"I don't think I've ever seen such dishonest and biased coverage of any event." That was Brit Hume, who has been covering events for more than 50 years for Fox News, ABC News and investigative reporter Jack Anderson.
The event, as you may have guessed, was President Donald Trump's Independence (without the scare-quotes) Day speech at Mount Rushmore.
The speech was, according to The New York Times, a "dark and divisive speech" designed to deliver a "divisive culture war message." The Washington Post called it a "dystopian speech" and a "push to amplify racism."
Absent from their stories were quotations supporting racism. Nor did Illinois Democratic Sen. Tammy Duckworth supply any quotations to support her claim that Trump "spent all his time talking about dead traitors." Trump mentioned no Confederates but did quote the "Battle Hymn of the Republic."
The great bulk of Trump's speech was a celebration of American history, American principles, American leaders. He spoke extensively of the four presidents whose visages were sculpted on the mountain above him, and paid tribute more succinctly to others.
He said: "We are the country of Andrew Jackson, Ulysses S. Grant and Frederick Douglass. We are the land of Wild Bill Hickock and Buffalo Bill Cody. We are the nation that gave rise to the Wright brothers, the Tuskegee Airmen, Harriet Tubman, Clara Barton, Jesse Owens, George Patton -- Gen. George Patton -- the great Louie Armstrong, Alan Shepard, Elvis Presley and Muhammad Ali."
Dark and divisive? Dystopian? Amplifying racism?
What really seems to have raised the press's hackles was Trump's dissent from their reverent attitudes toward Black Lives Matter and apparent indifference to those tearing down statues of Lincoln, Douglass, Grant, abolitionists and women's rights advocates.
"Angry mobs are trying to tear down statues of our Founders, deface our most sacred memorials, and unleash a wave of violent crime in our cities," Trump said, accurately.
That's not the message most in the media want voters receiving and processing in the months running up to November. Television viewers have been assured that Black Lives Matter protests are "mostly peaceful," even while fires are blazing fiercely within camera view. Newspaper readers have been assured that those seizing streets and ousting police are promoting, in the Seattle mayor's words, a "summer of love," even as their camp becomes the scene of multiple homicides.
Opinion writers are avoiding mention of the fact that homicides and murders in New York, Chicago and numerous other cities have suddenly risen far above the numbers for 2019 and previous years. Most of the dead are black, but apparently, those black lives don't really matter.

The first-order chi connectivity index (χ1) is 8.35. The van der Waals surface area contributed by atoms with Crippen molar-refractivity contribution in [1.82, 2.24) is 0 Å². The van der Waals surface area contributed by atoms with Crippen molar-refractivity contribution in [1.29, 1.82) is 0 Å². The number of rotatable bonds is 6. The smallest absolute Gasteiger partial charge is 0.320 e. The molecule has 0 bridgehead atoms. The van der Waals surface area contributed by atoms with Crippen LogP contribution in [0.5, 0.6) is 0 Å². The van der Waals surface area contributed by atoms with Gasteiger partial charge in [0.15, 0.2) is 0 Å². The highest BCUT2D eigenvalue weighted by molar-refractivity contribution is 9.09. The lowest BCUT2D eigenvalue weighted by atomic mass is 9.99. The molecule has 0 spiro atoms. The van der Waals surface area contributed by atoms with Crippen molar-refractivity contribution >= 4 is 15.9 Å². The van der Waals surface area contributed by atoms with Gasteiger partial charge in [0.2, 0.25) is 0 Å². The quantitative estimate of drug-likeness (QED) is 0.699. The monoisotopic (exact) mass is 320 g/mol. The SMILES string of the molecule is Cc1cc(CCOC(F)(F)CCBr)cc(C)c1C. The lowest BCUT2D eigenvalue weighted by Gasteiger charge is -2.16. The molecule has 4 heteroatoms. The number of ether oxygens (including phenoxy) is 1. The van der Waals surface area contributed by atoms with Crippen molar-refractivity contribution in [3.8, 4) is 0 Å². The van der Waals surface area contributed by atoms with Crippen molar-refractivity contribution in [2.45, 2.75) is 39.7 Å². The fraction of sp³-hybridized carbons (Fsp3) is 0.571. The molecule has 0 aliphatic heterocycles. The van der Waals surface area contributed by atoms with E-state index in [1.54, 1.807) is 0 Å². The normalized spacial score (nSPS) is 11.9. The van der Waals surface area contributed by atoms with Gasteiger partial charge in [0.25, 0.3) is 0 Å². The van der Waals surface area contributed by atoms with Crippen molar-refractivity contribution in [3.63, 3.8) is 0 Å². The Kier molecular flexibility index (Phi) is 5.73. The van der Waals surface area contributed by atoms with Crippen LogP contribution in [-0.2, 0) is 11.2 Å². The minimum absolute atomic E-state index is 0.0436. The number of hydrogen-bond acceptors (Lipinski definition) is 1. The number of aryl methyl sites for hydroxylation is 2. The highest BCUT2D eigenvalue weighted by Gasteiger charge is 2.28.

Media sensibilities may have also been injured when Trump spoke of a "far-left fascism," one of whose "political weapons is 'Cancel Culture' -- driving people from their jobs, shaming dissenters, and demanding total submission from anyone who disagrees."
This may cut uncomfortably close to home, coming just a few weeks after the defenestration of The New York Times editorial page editor for running an article urging deployment of federal troops, the same tactic that ended rioting and bloodshed in Los Angeles in 1992 and Detroit in 1967.
Underlining Trump's point, Harper's Magazine printed an open letter affirming (after some anti-Trump throat clearing) free expression signed by more than 150 writers of varying views -- only to have some signers withdraw their signature. "I am so sorry," tweeted one, while another said free expression "directly endangers the lives of trans people," and a non-signer tattled to her boss that a colleague signed.
For these media denizens, verbal disagreement is violence, while violent rioting is "mostly peaceful" verbal disagreement. They say, or feel compelled by newsroom pressure to say, that Trump is divisive because he's accusing them, accurately, of being divisive.
During the Charlottesville controversy around the statue of Robert E. Lee, Trump was ridiculed for predicting that statue protestors would target Washington and Jefferson. Well, The New York Times has run opinion articles coming after Washington and Jefferson.
Lest you think Trump is exaggerating about the "cancel culture," consider that Thomas Chatterton Williams, one of the signatories of the Harper's letter, tweeted about "the climate of fear that led many people you know and admire to tell us in confidence that they agreed but were afraid to sign."
Or, as National Review editor Rich Lowry writes, "I suspect that the very journalists who scoff at Trump's description of the culture war all know that if they or their colleagues say something disparaging or even skeptical about Black Lives Matter, their jobs would instantly be at risk."
Hence the dishonest and biased press coverage of Trump's Mount Rushmore speech. Expect more in the months to come.
Michael Barone is a senior political analyst for the Washington Examiner, resident fellow at the American Enterprise Institute and longtime co-author of The Almanac of American Politics.